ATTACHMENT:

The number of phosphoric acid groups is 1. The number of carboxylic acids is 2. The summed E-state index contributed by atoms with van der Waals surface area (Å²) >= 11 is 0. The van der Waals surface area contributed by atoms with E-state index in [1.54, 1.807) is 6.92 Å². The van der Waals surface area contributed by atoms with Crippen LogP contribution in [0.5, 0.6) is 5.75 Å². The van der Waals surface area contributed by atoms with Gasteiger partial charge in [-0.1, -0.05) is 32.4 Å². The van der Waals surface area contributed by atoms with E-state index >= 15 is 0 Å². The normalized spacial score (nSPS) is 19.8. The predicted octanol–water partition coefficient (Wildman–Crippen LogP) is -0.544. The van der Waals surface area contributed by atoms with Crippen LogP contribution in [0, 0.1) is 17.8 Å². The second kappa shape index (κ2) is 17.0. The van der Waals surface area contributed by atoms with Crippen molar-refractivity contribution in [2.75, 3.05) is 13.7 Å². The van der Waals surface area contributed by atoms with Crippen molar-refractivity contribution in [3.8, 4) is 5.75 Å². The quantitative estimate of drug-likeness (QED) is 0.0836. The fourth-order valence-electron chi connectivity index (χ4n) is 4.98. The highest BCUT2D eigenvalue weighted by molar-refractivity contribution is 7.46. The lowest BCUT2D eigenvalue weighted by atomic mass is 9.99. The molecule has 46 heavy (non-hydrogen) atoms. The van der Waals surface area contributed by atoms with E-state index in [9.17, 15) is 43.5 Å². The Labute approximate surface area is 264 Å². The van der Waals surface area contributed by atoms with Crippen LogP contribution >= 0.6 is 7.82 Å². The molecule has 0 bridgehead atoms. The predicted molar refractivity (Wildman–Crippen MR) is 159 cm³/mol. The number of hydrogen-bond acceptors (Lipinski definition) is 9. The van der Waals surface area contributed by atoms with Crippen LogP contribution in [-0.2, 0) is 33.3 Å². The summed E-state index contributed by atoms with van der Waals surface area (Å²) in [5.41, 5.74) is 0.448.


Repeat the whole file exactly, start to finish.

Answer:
The number of phosphoric acid groups is 1. The number of carboxylic acids is 2. The summed E-state index contributed by atoms with van der Waals surface area (Å²) >= 11 is 0. The van der Waals surface area contributed by atoms with E-state index in [1.54, 1.807) is 6.92 Å². The van der Waals surface area contributed by atoms with Crippen LogP contribution in [0.5, 0.6) is 5.75 Å². The van der Waals surface area contributed by atoms with Gasteiger partial charge in [-0.1, -0.05) is 32.4 Å². The van der Waals surface area contributed by atoms with E-state index >= 15 is 0 Å². The normalized spacial score (nSPS) is 19.8. The predicted octanol–water partition coefficient (Wildman–Crippen LogP) is -0.544. The van der Waals surface area contributed by atoms with Crippen LogP contribution in [0, 0.1) is 17.8 Å². The second kappa shape index (κ2) is 17.0. The van der Waals surface area contributed by atoms with Crippen molar-refractivity contribution in [2.75, 3.05) is 13.7 Å². The van der Waals surface area contributed by atoms with Crippen molar-refractivity contribution in [3.8, 4) is 5.75 Å². The quantitative estimate of drug-likeness (QED) is 0.0836. The fourth-order valence-electron chi connectivity index (χ4n) is 4.98. The highest BCUT2D eigenvalue weighted by molar-refractivity contribution is 7.46. The lowest BCUT2D eigenvalue weighted by atomic mass is 9.99. The molecule has 46 heavy (non-hydrogen) atoms. The van der Waals surface area contributed by atoms with E-state index in [9.17, 15) is 43.5 Å². The Labute approximate surface area is 264 Å². The van der Waals surface area contributed by atoms with Crippen LogP contribution >= 0.6 is 7.82 Å². The molecule has 0 bridgehead atoms. The predicted molar refractivity (Wildman–Crippen MR) is 159 cm³/mol. The number of hydrogen-bond acceptors (Lipinski definition) is 9. The van der Waals surface area contributed by atoms with Crippen LogP contribution in [-0.2, 0) is 33.3 Å². The summed E-state index contributed by atoms with van der Waals surface area (Å²) in [5.41, 5.74) is 0.448.